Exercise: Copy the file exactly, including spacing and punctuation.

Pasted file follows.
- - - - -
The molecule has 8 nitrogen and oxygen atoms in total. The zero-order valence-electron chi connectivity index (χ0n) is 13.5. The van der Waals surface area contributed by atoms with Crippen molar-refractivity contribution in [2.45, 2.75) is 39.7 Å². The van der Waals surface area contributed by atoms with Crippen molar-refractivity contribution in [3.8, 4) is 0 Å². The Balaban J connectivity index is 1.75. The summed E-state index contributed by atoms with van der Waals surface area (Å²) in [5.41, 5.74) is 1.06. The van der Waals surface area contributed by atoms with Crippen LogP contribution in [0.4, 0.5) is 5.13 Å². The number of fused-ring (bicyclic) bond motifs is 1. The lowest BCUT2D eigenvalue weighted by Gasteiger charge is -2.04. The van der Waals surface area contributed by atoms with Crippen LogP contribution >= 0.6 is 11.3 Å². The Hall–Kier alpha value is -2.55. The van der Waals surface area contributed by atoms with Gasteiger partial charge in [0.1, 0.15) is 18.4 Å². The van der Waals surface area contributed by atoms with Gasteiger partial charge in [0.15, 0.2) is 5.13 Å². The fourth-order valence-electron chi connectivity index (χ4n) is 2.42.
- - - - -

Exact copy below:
The molecule has 8 nitrogen and oxygen atoms in total. The zero-order valence-electron chi connectivity index (χ0n) is 13.5. The van der Waals surface area contributed by atoms with Crippen molar-refractivity contribution in [2.45, 2.75) is 39.7 Å². The van der Waals surface area contributed by atoms with Crippen molar-refractivity contribution in [3.8, 4) is 0 Å². The Balaban J connectivity index is 1.75. The summed E-state index contributed by atoms with van der Waals surface area (Å²) in [5.41, 5.74) is 1.06. The van der Waals surface area contributed by atoms with Crippen LogP contribution in [0.4, 0.5) is 5.13 Å². The number of fused-ring (bicyclic) bond motifs is 1. The lowest BCUT2D eigenvalue weighted by Gasteiger charge is -2.04. The van der Waals surface area contributed by atoms with Crippen LogP contribution >= 0.6 is 11.3 Å². The Hall–Kier alpha value is -2.55. The van der Waals surface area contributed by atoms with Gasteiger partial charge in [0.1, 0.15) is 18.4 Å². The van der Waals surface area contributed by atoms with Gasteiger partial charge in [0.15, 0.2) is 5.13 Å². The fourth-order valence-electron chi connectivity index (χ4n) is 2.42.